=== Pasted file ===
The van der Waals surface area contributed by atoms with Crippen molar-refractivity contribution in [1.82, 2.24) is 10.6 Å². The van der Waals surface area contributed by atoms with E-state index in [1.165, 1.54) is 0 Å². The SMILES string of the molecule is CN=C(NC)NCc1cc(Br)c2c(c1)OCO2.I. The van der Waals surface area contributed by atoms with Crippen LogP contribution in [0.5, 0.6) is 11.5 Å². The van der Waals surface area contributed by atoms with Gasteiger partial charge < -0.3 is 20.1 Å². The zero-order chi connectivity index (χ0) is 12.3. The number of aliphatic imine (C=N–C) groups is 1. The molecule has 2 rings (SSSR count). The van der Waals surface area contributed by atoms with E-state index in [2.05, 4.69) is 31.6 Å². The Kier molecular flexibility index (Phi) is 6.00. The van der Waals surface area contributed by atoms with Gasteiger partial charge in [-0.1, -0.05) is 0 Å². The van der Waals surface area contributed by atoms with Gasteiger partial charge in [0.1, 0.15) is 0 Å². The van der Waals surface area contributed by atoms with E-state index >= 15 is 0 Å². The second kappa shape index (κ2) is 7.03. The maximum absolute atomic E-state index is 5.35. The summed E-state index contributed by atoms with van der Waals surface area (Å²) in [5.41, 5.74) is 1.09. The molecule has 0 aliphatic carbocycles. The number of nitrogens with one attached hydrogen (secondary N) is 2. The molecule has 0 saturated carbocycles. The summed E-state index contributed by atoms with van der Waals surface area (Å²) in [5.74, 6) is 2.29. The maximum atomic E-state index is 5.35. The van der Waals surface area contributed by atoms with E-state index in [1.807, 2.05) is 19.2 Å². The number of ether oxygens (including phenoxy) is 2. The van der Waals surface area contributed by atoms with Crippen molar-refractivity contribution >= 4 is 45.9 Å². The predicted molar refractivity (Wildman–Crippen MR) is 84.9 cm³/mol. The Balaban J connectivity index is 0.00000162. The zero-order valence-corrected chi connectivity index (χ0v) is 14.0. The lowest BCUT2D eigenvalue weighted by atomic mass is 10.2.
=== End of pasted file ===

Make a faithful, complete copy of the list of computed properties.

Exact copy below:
The van der Waals surface area contributed by atoms with Crippen molar-refractivity contribution in [1.82, 2.24) is 10.6 Å². The van der Waals surface area contributed by atoms with E-state index in [1.165, 1.54) is 0 Å². The SMILES string of the molecule is CN=C(NC)NCc1cc(Br)c2c(c1)OCO2.I. The van der Waals surface area contributed by atoms with Crippen LogP contribution in [0.5, 0.6) is 11.5 Å². The van der Waals surface area contributed by atoms with Gasteiger partial charge < -0.3 is 20.1 Å². The zero-order chi connectivity index (χ0) is 12.3. The number of aliphatic imine (C=N–C) groups is 1. The molecule has 2 rings (SSSR count). The van der Waals surface area contributed by atoms with E-state index in [2.05, 4.69) is 31.6 Å². The Kier molecular flexibility index (Phi) is 6.00. The van der Waals surface area contributed by atoms with Gasteiger partial charge in [-0.1, -0.05) is 0 Å². The van der Waals surface area contributed by atoms with Gasteiger partial charge in [0.1, 0.15) is 0 Å². The van der Waals surface area contributed by atoms with E-state index >= 15 is 0 Å². The second kappa shape index (κ2) is 7.03. The maximum absolute atomic E-state index is 5.35. The summed E-state index contributed by atoms with van der Waals surface area (Å²) in [5.41, 5.74) is 1.09. The molecule has 0 aliphatic carbocycles. The number of nitrogens with one attached hydrogen (secondary N) is 2. The molecule has 0 saturated carbocycles. The summed E-state index contributed by atoms with van der Waals surface area (Å²) in [5.74, 6) is 2.29. The maximum atomic E-state index is 5.35. The van der Waals surface area contributed by atoms with E-state index in [1.807, 2.05) is 19.2 Å². The number of ether oxygens (including phenoxy) is 2. The van der Waals surface area contributed by atoms with Crippen molar-refractivity contribution >= 4 is 45.9 Å². The predicted molar refractivity (Wildman–Crippen MR) is 84.9 cm³/mol. The Balaban J connectivity index is 0.00000162. The zero-order valence-corrected chi connectivity index (χ0v) is 14.0. The lowest BCUT2D eigenvalue weighted by atomic mass is 10.2.